Sometimes, there is a mitigation effect to the errors in that errors that overestimate may compensate for errors that under estimate, resulting in less net error than expected. This is more a coincidental than an intrinsic characteristic of the method.
In some applications, dfax that are calculated without consideration of losses may be supplemented with loss factors, or lfax, which estimate the change in transmission losses as a function of power injections or line outages. Loss factors are themselves an approximation of the losses that would be determined if a full AC power flow solution were applied.
Case Studies
Both case studies used for illustrative purposes are based on reallife cases in the Eastern Interconnection (North America).
For our first case study, we consider the system shown in Figure 3, wherein a new power plant A is proposed for interconnection. Substation A is an existing facility that serves as termination for four 161 kV transmission lines.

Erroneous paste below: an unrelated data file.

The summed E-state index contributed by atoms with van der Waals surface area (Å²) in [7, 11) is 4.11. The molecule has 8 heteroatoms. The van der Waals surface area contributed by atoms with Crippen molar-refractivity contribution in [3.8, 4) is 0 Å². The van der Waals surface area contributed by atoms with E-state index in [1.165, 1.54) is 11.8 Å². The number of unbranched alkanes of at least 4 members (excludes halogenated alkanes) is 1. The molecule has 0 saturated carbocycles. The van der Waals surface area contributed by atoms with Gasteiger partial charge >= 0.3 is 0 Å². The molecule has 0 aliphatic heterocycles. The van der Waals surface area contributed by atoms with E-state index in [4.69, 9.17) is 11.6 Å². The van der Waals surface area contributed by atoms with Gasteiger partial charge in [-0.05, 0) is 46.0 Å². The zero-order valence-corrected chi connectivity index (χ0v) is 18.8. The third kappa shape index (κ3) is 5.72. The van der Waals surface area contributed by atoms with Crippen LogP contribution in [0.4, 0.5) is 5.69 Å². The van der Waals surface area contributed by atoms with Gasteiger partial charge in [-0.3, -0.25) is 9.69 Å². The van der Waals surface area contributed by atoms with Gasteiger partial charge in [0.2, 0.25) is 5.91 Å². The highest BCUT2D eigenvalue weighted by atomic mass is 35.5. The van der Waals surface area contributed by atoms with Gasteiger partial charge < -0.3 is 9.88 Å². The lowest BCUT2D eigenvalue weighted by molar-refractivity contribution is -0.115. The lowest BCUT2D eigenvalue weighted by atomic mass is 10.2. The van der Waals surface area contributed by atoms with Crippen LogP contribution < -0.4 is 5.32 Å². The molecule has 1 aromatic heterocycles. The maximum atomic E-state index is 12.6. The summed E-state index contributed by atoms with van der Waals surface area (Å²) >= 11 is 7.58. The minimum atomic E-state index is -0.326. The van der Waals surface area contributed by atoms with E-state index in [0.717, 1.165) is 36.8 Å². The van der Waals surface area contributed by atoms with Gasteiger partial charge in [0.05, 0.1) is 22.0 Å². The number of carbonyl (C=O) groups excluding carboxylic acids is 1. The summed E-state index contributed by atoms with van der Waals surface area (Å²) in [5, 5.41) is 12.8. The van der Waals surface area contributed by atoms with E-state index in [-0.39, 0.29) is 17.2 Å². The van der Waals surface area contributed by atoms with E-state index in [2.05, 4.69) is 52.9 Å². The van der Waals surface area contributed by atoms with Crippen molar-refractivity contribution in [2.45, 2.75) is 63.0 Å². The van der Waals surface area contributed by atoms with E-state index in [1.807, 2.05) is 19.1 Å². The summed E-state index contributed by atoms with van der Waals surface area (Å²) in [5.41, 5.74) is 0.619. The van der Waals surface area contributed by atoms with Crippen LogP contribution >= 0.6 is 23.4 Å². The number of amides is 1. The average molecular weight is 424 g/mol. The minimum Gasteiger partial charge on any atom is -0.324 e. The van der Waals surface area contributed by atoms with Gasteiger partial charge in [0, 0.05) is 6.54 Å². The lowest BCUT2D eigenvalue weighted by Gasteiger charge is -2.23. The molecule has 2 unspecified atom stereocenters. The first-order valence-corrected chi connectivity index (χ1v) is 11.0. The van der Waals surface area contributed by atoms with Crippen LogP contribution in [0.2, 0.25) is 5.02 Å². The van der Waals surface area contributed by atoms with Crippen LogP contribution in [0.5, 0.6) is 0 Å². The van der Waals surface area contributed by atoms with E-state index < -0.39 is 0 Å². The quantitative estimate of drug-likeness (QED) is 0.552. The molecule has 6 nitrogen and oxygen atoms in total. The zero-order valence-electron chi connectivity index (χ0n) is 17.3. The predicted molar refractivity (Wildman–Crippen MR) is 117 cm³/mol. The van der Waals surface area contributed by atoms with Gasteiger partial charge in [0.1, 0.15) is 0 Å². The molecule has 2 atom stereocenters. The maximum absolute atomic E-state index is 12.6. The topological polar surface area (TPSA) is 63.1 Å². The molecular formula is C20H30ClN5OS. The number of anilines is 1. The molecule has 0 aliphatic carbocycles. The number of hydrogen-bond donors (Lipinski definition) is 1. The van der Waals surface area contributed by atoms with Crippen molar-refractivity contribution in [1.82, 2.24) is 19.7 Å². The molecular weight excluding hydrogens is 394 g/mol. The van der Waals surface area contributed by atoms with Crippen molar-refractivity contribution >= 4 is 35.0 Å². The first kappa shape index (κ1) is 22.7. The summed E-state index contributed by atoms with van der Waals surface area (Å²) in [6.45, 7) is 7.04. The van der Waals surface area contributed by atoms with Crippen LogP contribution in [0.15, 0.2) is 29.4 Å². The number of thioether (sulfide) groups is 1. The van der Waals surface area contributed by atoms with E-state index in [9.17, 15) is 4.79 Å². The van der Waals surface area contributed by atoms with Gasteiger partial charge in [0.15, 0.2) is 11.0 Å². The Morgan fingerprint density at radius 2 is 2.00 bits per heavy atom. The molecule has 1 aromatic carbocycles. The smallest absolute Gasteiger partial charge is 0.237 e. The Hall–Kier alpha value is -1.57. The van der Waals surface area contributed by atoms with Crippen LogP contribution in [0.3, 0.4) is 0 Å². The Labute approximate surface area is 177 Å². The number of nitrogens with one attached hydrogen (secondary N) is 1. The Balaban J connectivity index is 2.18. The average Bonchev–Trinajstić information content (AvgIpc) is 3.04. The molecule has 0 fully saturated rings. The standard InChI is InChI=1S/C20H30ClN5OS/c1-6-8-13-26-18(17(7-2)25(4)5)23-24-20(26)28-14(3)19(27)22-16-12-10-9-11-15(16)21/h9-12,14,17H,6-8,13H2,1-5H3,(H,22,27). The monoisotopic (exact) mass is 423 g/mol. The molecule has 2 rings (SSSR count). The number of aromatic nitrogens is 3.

Figure 3: First case study.
The limiting contingency for power injections from Plant A is the outage of Line 4. Before any new generation, this contingency results in a thermal load on line 3 of 85% of rating. What is the maximum MW injection from Plant A that will not overload line 3?
Using dfax, the predicted limit is 95 MW. Checking with AC power flow solutions, there are three possible answers, as follows:

The voltage at Substation A is 102% of nominal before the addition of Plant A. If this voltage is maintained, the limit based on an AC power flow solution is 75 MW.
If Plant A is able to provide the reactive power to raise the voltage at Substation A to 105%, the limit on injected power is 100 MW.

If Plant A is a reactive power sink such as an induction generator and reduces the voltage at Substation A to 100% nominal, the maximum power at Plant A is 60 MW.

The answer predicted by dfax is close to no. 2 above and appears to assume that Plant A supplies significant reactive power to raise the voltage at Substation A.